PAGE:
Submitted: Dec. 3, 2013.
Eugene G. Eisner, Eisner & Mirer, P.C., New York, NY, for Plaintiff-Appellant.
Eugene S. Friedman, William Anspach, Cristina E. Gallo, Friedman & Wolf, New York, NY, for Defendants-Appellees.
Before: LIVINGSTON, LOHIER, and CARNEY, Circuit Judges.
LOHIER, Circuit Judge:
John Brady appeals from a judgment of the United States District Court for the Southern District of New York (Forrest, J.) dismissing this case for lack of subject matter jurisdiction. Brady sued the International Brotherhood of Teamsters, Theatrical Drivers and Helpers Local 817 (" IBT Local 817" ) and two of its officers (together with IBT Local 817, " Defendants" ), alleging that Defendants violated Title I of the Labor-Management Reporting and Disclosure Act (the " LMRDA" ), 29 U.S.C. § 411 et seq., by denying him membership in IBT Local 817 in retaliation for his complaints about a union member. The District Court held that it lacked subject matter jurisdiction because Brady pleaded facts affirmatively establishing that he was neither a member nor a member in substance of the union. We affirm.
" The amended complaint alleges the following facts, which we assume to be true and construe in the light most favorable to the plaintiff." See Cruz v. FXDirectDealer, LLC, 720 F.3d 115, 118 (2d Cir.2013). At various times between 1981 and 2007, Brady sought and obtained work through IBT Local 817's hiring hall. In 2007, while working on a film set, Brady criticized a union member for not distributing promised cash per diem payments to drivers for the set. In 2008 Brady was passed over for membership in IBT Local 817 and told by defendant Thomas J. O'Donnell, the then Secretary Treasurer of IBT Local 817, that the refusal was in retaliation for Brady's criticism relating to the per diem payments. Later, in 2012, Brady requested a membership application from defendant Francis J. Connolly, Jr., the newly elected Secretary Treasurer of IBT Local 817. Connolly refused to provide one.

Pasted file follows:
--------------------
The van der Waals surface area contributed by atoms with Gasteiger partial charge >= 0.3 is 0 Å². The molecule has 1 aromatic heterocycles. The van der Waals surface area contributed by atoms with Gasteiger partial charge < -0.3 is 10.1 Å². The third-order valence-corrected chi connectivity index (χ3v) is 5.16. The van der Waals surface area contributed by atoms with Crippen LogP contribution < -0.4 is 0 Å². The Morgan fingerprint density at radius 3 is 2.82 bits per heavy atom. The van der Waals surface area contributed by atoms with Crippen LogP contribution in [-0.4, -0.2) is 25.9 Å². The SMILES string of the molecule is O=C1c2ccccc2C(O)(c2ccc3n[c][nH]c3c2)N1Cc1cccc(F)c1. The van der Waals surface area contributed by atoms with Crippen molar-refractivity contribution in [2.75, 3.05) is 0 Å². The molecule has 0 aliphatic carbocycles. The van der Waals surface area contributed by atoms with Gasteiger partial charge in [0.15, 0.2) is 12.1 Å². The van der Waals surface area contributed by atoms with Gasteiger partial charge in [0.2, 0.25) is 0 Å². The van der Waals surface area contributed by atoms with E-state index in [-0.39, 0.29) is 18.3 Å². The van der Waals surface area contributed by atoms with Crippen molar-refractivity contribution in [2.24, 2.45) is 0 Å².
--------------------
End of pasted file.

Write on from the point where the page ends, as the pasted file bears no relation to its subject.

The Constitution and By-Laws of IBT Local 817 (the " Union Constitution" ) provide that a person is " eligible for membership" if he or she has " good moral character" and " works in the craft or employment over which [IBT Local 817] has jurisdiction." Union Constitution § 4.01. Section 4.03 of the Union Constitution establishes three " Formal Requirements" for union membership for an " eligible applicant" : (1) the applicant " shall have executed a written application for membership," (2) the applicant " shall have tendered the initiation fees and one month's dues," and (3) " the local shall have accepted his application and dues." Union Constitution § 4.03. The amended complaint alleges that Brady satisfied the eligibility criteria of § 4.01 and therefore was entitled to receive a membership application. It also alleges that IBT Local 817 " routinely granted membership" to individuals without requiring them " to request or fill out an application for membership."
Brady claims that the union's refusal to provide him an application or grant him membership was retaliatory, in violation of the LMRDA. The District Court determined that it lacked subject matter jurisdiction under the LMRDA because Brady's allegations established that he was neither a member nor a member in substance of IBT Local 817.
This appeal followed.
On appeal, Brady acknowledges that he was not a formal member of IBT Local 817, but claims that he was a union member " in substance." Although we conclude that Brady failed to plead facts establishing that he was even a member " in substance," we clarify that the LMRDA confers subject matter jurisdiction ...